Cam Newton still has one more year remaining on his contract with the Panthers, and the franchise tag ensures that Carolina wouldn’t necessarily have to extend him by the end of the 2015 season in order to keep him under club control. Still, with Newton nearing the end of his rookie deal, it seems logical that the two sides will engage in serious negotiations this offseason in the hopes of working out a long-term agreement.
Yesterday, we heard from Ian Rapoport of NFL.com that the Panthers do indeed believe Newton is their quarterback of the future, indicating that the team would like to lock him up with a new deal. However, the former first overall pick has informed the club he isn’t interested in an extension structured like Colin Kaepernick‘s new contract, which is something of a pay-as-you-go arrangement for the 49ers. While Kaepernick’s extension features a sizable chunk of salary guaranteed for injury, only $13MM+ is fully guaranteed.
A contract similar to Matt Ryan‘s current agreement with the Falcons may make more sense for Newton, according to Rapoport. It’s not clear based on his tweet whether that’s merely Rapoport’s opinion, whether that’s what Newton’s camp will be looking for, or whether both Newton and the team are open to such a structure. But it’s worth considering the differences between Ryan’s and Kaepernick’s deals, which aren’t far off in terms of years and overall value.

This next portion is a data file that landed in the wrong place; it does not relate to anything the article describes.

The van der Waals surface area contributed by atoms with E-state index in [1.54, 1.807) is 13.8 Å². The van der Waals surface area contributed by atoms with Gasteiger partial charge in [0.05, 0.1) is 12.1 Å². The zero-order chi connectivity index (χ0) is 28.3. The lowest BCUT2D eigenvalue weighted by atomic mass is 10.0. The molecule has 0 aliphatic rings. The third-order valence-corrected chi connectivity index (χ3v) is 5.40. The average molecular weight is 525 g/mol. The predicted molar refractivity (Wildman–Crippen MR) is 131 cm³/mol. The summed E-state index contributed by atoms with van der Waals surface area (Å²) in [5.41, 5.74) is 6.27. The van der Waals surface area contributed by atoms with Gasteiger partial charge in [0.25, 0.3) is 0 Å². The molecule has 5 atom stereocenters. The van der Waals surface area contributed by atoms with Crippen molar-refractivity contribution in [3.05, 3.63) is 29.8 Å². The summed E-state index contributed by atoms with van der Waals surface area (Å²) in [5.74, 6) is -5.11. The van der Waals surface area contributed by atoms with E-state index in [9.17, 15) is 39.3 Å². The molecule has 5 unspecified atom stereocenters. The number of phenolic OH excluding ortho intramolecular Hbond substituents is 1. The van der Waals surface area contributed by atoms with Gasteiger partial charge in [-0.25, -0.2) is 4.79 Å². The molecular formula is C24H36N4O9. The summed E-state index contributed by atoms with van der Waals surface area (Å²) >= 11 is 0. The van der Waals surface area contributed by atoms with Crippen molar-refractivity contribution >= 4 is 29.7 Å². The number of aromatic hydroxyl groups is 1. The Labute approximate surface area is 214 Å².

Kaepernick’s six-year contract has a base value of $114MM, good for $19MM annually, but again, only about $13MM of that total is guaranteed, meaning the Niners could cut ties in a year or two without being on the hook for much dead money. Ryan, conversely, has a five-year, $103.75MM deal ($20.75MM annually) that includes $42MM in fully guaranteed money.
Like Ryan’s deal, recent extensions signed by QBs like Drew Brees, Matthew Stafford, Tony Romo, and Jay Cutler all included at least $38MM in guarantees, making them significantly more lucrative than the pacts signed by Kaepernick and Andy Dalton ($17MM). While Newton has been effective for Carolina since being drafted No. 1 overall in 2011, his passing numbers don’t necessarily match up with some of the most highest-paid signal-callers in the league, and as he plays out his next contract, the value he adds with his legs may diminish.
So what do you think? Is Newton really worth a deal in Ryan territory? Or does a Kaepernick-esque contract make more sense?